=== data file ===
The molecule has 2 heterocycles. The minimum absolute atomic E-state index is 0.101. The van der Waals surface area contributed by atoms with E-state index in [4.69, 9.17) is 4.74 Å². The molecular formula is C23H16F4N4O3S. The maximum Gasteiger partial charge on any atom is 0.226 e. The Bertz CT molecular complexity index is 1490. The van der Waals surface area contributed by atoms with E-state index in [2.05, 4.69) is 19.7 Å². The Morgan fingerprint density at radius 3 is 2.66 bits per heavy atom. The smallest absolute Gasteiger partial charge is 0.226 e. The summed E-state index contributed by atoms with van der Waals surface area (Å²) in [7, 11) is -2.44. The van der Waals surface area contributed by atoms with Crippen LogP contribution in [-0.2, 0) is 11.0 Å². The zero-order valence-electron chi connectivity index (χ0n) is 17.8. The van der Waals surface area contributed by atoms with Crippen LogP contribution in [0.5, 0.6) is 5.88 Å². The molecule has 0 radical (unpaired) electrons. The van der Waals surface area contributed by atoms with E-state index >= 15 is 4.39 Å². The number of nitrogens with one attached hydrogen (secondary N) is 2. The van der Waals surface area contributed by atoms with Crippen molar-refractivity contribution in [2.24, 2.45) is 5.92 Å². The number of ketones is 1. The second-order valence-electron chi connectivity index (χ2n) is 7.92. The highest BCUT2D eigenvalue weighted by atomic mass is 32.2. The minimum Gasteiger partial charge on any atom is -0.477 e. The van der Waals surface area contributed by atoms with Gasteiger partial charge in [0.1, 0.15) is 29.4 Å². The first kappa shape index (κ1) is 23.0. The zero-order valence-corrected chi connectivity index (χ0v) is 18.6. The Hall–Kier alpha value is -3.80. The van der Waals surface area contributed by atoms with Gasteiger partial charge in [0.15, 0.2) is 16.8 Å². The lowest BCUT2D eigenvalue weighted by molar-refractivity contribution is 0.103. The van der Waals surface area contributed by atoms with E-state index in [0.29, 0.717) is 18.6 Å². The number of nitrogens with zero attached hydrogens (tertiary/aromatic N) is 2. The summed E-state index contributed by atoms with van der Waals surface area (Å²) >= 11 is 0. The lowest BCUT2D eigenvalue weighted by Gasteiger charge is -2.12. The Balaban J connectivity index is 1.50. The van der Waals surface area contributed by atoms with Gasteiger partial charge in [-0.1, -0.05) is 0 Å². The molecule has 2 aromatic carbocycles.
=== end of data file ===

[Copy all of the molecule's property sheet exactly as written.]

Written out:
The molecule has 2 heterocycles. The minimum absolute atomic E-state index is 0.101. The van der Waals surface area contributed by atoms with E-state index in [4.69, 9.17) is 4.74 Å². The molecular formula is C23H16F4N4O3S. The maximum Gasteiger partial charge on any atom is 0.226 e. The Bertz CT molecular complexity index is 1490. The van der Waals surface area contributed by atoms with E-state index in [2.05, 4.69) is 19.7 Å². The Morgan fingerprint density at radius 3 is 2.66 bits per heavy atom. The smallest absolute Gasteiger partial charge is 0.226 e. The summed E-state index contributed by atoms with van der Waals surface area (Å²) in [7, 11) is -2.44. The van der Waals surface area contributed by atoms with Crippen LogP contribution in [-0.2, 0) is 11.0 Å². The zero-order valence-electron chi connectivity index (χ0n) is 17.8. The van der Waals surface area contributed by atoms with Crippen LogP contribution in [0.5, 0.6) is 5.88 Å². The molecule has 0 radical (unpaired) electrons. The van der Waals surface area contributed by atoms with E-state index >= 15 is 4.39 Å². The number of nitrogens with one attached hydrogen (secondary N) is 2. The van der Waals surface area contributed by atoms with Crippen molar-refractivity contribution in [2.24, 2.45) is 5.92 Å². The number of ketones is 1. The second-order valence-electron chi connectivity index (χ2n) is 7.92. The highest BCUT2D eigenvalue weighted by atomic mass is 32.2. The minimum Gasteiger partial charge on any atom is -0.477 e. The van der Waals surface area contributed by atoms with Gasteiger partial charge in [0.1, 0.15) is 29.4 Å². The first kappa shape index (κ1) is 23.0. The zero-order valence-corrected chi connectivity index (χ0v) is 18.6. The Hall–Kier alpha value is -3.80. The van der Waals surface area contributed by atoms with Gasteiger partial charge in [0.15, 0.2) is 16.8 Å². The lowest BCUT2D eigenvalue weighted by molar-refractivity contribution is 0.103. The van der Waals surface area contributed by atoms with E-state index in [0.29, 0.717) is 18.6 Å². The number of nitrogens with zero attached hydrogens (tertiary/aromatic N) is 2. The summed E-state index contributed by atoms with van der Waals surface area (Å²) >= 11 is 0. The lowest BCUT2D eigenvalue weighted by Gasteiger charge is -2.12. The Balaban J connectivity index is 1.50. The van der Waals surface area contributed by atoms with Gasteiger partial charge in [-0.1, -0.05) is 0 Å². The molecule has 2 aromatic carbocycles.